Michigan became hotspot as variants rose and vigilance fell

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ROYAL OAK, Mich. (AP) — Eric Gala passed up an opportunity to get a coronavirus vaccine when shots became available in Michigan, and he admits not taking the virus seriously enough.

Then he got sick with what he thought was the flu. He thought he would sweat it out and then feel back to normal.

Before long, the 63-year-old Detroit-area retiree was in a hospital hooked up to a machine to help him breathe. He had COVID-19.

“I was having more trouble breathing and they turned the oxygen up higher — that’s when I got scared and thought I wasn’t going to make it,” a visibly weary Gala told The Associated Press on Wednesday from his hospital bed at Beaumont Hospital in Royal Oak, north of Detroit. “I had so many people tell me this was a fake disease.”

Gala’s situation illustrates how Michigan has become the current national hotspot for COVID-19 infections and hospitalizations at a time when more than half the U.S. adult population has been vaccinated and other states have seen the virus diminish substantially.

Doctors, medical professionals and public health officials point to a number of factors that explain how the situation has gotten so bad in Michigan. More contagious variants, especially the mutation first discovered in Britain, have taken root here with greater prevalence than other states. Residents have emerged from harsh, lengthy state restrictions on dining and crowd sizes and abandoned mask wearing and social distancing, especially in rural, northern parts of the state that had largely avoided severe outbreaks. The state has also had average vaccine compliance.

Michigan has recorded a highest-in-the-nation 91,000 new COVID-19 cases over the last two weeks, despite improvements in the numbers in recent days. By comparison, that is more cases than California and Texas had combined in the same period.

The current surge has left medical staff beleaguered. Unlike their colleagues in other states where the virus is relatively under control, Michigan doctors and nurses are enduring another crisis — more than a full year after hospitals in Detroit were besieged.

“We start to gain some hope when the plateau hits and then here we are with another surge,” said Lizzie Smagala, a registered nurse in Beaumont Royal Oak's medical ICU, where masked-up hospital personnel quietly and methodically tend to the sick. “I think the people on the outside of our situation don’t understand the depths of what we’re going through, how long we’ve been going through it here in the hospital and that COVID’s not really ever left.”

COVID’s toll in Michigan has been much more than emergency rooms and ICU departments packed with the ill and thousands of people self-quarantining due to fear of contracting the virus. Tens of thousands of jobs were lost, and Detroit, which is 80% Black and has a high level of poverty, has been especially hard hit by the virus and economic woes.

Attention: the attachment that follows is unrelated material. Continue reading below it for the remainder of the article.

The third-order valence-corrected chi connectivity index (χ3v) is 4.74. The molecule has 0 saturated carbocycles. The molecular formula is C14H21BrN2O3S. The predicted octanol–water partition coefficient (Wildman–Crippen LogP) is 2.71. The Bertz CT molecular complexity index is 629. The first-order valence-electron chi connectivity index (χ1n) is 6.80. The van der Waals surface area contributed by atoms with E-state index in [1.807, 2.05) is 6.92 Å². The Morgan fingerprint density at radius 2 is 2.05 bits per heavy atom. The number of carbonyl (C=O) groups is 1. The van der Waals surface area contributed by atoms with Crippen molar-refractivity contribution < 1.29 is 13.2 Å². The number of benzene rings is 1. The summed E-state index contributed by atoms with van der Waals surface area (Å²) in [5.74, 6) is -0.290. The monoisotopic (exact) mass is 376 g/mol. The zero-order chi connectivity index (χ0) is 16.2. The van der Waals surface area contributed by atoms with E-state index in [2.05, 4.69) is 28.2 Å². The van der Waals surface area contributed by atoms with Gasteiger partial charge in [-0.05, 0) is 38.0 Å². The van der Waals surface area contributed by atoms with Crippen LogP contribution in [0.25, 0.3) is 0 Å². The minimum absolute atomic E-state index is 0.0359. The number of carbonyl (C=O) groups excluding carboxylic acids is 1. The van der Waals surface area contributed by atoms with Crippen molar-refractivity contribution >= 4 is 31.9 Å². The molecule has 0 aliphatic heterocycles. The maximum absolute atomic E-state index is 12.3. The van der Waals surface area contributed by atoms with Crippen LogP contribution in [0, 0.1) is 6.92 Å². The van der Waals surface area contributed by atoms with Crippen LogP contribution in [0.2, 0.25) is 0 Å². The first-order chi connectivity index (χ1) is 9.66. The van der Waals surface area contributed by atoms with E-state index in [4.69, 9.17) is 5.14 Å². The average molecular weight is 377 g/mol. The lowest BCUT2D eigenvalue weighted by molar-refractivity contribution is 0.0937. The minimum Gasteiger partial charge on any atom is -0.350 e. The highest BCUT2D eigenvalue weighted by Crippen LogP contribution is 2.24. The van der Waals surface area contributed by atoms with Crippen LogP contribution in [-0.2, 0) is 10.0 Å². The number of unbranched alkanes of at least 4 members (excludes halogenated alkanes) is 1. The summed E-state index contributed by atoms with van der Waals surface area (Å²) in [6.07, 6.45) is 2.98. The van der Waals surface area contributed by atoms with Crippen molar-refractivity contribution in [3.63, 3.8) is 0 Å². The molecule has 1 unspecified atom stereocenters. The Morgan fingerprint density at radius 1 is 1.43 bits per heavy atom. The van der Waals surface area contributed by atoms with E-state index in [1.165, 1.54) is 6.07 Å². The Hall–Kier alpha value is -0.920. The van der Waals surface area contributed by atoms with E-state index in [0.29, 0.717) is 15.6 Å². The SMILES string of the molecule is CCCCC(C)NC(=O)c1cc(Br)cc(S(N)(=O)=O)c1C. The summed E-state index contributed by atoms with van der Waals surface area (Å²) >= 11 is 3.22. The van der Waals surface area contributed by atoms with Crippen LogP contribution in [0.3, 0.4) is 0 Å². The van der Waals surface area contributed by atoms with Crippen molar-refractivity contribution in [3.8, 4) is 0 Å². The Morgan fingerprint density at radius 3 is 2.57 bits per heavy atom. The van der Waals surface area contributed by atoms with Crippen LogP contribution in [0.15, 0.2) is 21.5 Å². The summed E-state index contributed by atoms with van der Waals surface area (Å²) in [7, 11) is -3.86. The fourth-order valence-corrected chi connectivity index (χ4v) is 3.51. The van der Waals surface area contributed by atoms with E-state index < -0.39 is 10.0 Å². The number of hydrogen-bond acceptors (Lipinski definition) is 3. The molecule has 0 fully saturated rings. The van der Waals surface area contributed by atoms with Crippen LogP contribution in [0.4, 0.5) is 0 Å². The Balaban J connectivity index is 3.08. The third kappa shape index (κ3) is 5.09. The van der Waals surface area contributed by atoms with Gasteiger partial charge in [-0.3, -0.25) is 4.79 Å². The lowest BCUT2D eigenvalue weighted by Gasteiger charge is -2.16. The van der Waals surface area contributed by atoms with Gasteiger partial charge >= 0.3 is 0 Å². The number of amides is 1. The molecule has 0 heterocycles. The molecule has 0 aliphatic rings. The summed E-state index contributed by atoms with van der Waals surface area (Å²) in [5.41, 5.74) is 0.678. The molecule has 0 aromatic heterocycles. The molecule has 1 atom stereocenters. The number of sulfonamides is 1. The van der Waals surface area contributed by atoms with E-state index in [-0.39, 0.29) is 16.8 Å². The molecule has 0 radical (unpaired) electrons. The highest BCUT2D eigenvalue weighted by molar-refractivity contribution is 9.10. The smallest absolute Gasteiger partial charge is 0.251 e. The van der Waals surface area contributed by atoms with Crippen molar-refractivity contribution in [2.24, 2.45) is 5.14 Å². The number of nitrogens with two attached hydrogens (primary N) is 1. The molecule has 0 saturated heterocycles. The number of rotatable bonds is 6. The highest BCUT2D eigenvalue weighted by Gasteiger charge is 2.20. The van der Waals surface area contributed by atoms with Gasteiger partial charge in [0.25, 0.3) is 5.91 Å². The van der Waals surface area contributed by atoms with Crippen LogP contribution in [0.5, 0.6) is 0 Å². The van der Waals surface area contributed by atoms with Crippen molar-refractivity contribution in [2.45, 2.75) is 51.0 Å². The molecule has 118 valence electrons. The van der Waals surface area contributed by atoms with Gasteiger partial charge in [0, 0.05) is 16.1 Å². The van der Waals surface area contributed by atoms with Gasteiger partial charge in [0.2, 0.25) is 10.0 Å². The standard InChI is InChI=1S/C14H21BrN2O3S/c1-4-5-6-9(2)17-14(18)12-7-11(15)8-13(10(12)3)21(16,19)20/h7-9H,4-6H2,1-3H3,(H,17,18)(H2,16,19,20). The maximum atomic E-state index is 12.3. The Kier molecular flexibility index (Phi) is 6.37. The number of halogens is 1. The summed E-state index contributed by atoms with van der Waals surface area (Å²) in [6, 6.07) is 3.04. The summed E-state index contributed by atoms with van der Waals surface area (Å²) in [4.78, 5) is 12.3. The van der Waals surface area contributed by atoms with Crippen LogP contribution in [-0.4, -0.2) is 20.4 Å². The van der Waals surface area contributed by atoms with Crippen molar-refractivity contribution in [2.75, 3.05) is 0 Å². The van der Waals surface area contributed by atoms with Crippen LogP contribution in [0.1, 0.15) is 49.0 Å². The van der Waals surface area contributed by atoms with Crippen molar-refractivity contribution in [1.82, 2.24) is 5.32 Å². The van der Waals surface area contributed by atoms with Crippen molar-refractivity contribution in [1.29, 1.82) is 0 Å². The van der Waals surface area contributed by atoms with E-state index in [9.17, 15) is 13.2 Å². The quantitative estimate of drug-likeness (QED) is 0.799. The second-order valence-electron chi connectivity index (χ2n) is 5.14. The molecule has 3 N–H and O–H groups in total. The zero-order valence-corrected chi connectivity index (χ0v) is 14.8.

Schools were closed for months, then reopened and shuttered again this month in Detroit after the virus came back with a vengeance. In-person classes may have to be scratched for the remainder of the school year in Detroit.

“Frankly, we have a lot of folks in the community that are just done with the pandemic,” said Bozyk. “It’s hard to be in social isolation for 13 months. Nobody wants that. That’s not good for the psychological health. But as a medical practitioner treating COVID I wanted to make COVID go away. I would tell everyone to stay home until we get herd immunity.”

At the same time, vaccine hesitancy has been an issue in Michigan. About 40% of the state has received at least one vaccine dose — about the same as the national average. About 28% of city residents 16 and older in Detroit have received at least one dose of vaccine. The city is planning to go door-to-door to urge people to get vaccine doses — many of which are manufactured in Michigan at Pfizer's plant near Kalamazoo.

When vaccinations began it felt like “there’s light at the end of the tunnel,” Schmittling said. “Then, what happens to Michigan — we’re like highest in the nation. What are we doing? What’s happening in Michigan? I wish I had the answers for that.”

Officials hope that the latest COVID surge has started to recede. There were more than 400 COVID-19 patients Thursday morning at six Henry Ford Health System hospitals in the Detroit area, down 10% from earlier in the week.

Still, the health system is seeing a softer vaccine demand: roughly 10,000 doses this week compared to nearly 20,000 in recent weeks, said Dr. Adnan Munkarah, chief clinical officer at Henry Ford.

Gala was expected to be sent home this week from Beaumont Royal Oak. His brother-in-law, who caught the virus around the same time, died a few days ago at another hospital.

Gala still wonders when and how he caught the virus.

“I was wearing masks and sometimes I wasn’t,” he said. “I was never out in public without a mask. My biggest regret is I didn’t get vaccinated. This is a life-changer for me.”